Steamboat Springs As the seasons change and the air becomes crisp, Camp Soda Creek students and staff will migrate Monday to the new Soda Creek Elementary School, just blocks away from the temporary facility on Seventh Street.
The new school beckons young learners with fancy technology, bright spaces and the promise of playground area to spare. The move is the result of several years of hard work.
The Steamboat Springs School District, under the leadership of former Superintendent Donna Howell, began a concentrated effort to fund and build a new school in the fall of 2005, with a series of public meetings to gather community input and support. The district also commissioned a community survey to get more concrete feedback, which showed overwhelming support to keep the elementary school downtown. Countless hours of planning, review and campaigning followed. In November 2006, 60 percent of local voters approved Referendum 3D, a $29.5 million bond issue to pay for the new Soda Creek and other improvement projects.
After little more than a year in the Camp Soda Creek temporary classrooms, students and teachers are now on the verge of their first day in the new building.
"We have space!" said second-grade teacher Carol Fritz as she moved into her new classroom last week. "It's amazing how functional and gorgeous this building is all at once."
Fritz spent 23 years teaching in the old Soda Creek building before its demolition. She was also on the committee to urge voters to pass the bond issue to create the new school. Last week, she said she was in a state of disbelief.
"I can't believe that two years later we're in this building," she said. "We have space that more than meets the students' and teachers' needs."
Sue Lottes assisted her daughter's teacher, Lisa Hogue, with her move into the new classroom last week. Lottes said she was happy her daughter will be able to transition to the new building.
"She's never had a classroom, and she's never been in a real school before," Lottes said.
Lottes daughter, Shilo, was a kindergartener at Camp Soda Creek.
"It will take some adjustment, I'm sure," she said. "But I'm not worried; it's part of life."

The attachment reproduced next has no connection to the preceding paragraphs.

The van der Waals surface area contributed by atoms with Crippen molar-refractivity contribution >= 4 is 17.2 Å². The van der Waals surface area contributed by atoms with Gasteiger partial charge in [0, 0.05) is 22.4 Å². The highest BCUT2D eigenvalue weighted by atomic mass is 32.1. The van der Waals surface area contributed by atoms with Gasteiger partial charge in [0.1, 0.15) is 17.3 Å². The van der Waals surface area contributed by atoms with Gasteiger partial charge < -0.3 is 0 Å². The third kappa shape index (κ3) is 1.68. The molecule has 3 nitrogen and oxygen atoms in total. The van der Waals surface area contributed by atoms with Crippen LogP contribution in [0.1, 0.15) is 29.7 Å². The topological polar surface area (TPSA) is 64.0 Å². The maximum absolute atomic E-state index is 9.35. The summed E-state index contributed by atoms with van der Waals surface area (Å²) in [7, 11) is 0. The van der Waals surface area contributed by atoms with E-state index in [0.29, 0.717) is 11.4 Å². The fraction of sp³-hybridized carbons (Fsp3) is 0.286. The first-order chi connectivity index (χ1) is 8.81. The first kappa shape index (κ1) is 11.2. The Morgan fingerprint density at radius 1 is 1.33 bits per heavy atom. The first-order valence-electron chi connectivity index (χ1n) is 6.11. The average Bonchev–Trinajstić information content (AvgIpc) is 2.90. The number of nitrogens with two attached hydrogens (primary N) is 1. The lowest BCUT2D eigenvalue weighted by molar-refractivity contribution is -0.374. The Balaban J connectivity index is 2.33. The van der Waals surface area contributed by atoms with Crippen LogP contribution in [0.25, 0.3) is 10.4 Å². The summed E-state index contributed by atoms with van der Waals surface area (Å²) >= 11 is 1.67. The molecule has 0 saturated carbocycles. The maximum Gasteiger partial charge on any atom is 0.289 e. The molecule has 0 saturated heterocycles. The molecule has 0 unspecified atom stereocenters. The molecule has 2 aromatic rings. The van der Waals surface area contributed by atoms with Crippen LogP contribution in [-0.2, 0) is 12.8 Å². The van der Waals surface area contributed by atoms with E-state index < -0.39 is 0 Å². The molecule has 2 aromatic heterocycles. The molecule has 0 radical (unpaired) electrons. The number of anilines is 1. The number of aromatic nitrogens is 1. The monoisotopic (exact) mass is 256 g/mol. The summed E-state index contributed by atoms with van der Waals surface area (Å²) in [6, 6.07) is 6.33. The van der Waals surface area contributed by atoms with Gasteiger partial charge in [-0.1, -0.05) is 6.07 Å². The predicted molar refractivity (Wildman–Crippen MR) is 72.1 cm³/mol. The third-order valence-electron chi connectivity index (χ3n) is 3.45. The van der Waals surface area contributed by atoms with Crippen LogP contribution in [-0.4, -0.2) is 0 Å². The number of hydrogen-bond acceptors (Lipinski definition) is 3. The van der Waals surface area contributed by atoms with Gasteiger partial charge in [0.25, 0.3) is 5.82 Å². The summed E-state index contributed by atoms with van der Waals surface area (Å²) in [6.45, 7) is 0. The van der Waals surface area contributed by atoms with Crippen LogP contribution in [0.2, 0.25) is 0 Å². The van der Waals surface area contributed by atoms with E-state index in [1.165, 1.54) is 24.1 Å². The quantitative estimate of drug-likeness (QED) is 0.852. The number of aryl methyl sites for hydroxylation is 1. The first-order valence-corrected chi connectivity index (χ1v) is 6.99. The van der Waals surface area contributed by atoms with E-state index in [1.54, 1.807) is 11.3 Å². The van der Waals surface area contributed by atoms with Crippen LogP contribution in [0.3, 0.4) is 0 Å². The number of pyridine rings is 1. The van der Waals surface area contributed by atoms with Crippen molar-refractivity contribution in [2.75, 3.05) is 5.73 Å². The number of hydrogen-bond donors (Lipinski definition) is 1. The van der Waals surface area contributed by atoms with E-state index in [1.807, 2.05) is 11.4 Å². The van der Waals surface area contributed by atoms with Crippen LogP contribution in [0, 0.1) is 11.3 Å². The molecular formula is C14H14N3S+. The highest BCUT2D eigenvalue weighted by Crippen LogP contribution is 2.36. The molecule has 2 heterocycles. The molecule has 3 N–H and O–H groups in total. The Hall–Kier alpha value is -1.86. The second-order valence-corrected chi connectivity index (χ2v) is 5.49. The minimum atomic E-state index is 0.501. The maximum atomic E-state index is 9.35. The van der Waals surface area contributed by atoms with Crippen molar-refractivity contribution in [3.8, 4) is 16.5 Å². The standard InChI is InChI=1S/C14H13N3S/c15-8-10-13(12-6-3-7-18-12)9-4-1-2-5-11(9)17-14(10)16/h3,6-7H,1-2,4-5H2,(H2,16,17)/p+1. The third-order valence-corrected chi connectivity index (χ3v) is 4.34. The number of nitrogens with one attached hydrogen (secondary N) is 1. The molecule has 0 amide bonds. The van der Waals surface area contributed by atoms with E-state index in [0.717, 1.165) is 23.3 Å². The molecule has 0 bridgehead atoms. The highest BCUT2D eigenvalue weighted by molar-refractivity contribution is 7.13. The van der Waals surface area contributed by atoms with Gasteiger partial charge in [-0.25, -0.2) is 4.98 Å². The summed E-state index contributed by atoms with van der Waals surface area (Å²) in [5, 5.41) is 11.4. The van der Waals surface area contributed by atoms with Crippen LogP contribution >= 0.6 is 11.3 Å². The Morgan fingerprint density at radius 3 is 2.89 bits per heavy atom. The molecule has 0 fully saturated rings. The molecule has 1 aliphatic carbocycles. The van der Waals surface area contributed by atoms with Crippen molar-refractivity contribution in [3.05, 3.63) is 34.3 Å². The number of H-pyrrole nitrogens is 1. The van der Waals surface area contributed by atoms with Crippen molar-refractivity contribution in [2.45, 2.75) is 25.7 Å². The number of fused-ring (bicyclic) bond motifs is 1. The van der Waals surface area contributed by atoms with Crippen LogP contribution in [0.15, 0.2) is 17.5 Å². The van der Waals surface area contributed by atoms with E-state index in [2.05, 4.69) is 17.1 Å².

Principal Judy Harris said she wants to make sure the adjustment is as smooth as possible for all students, and she is requesting that parents limit their time in the new building on the first day of school so that classes can begin quickly.
"We want to make school as normal as it can be," Harris said, requesting that parents not use the first day to talk to teachers or explore the school.
The school held a reception for the public in September and Harris said parents and students will be invited to an open house Oct. 23.
Students and teachers moved much of the school supplies to the new building during the past week. Many of the cubbyholes are filled with students' notebooks, and big-screen televisions are ready to hang in the classrooms. Sod is laid on the back lawn, but the new universal playgrounds will not be available for a couple of weeks, until a soft rubber mat can be poured under them.
Furniture also is in place, and a moving company will be transferring boxes this weekend in preparation for the first day.
"It's not something that will happen in a couple days," said Fritz. "But we, the students and teachers, are so fortunate because of the voters who approved the bond issue."
According to project manager Todd Ficken, construction of the new school remains $120,000 under budget.
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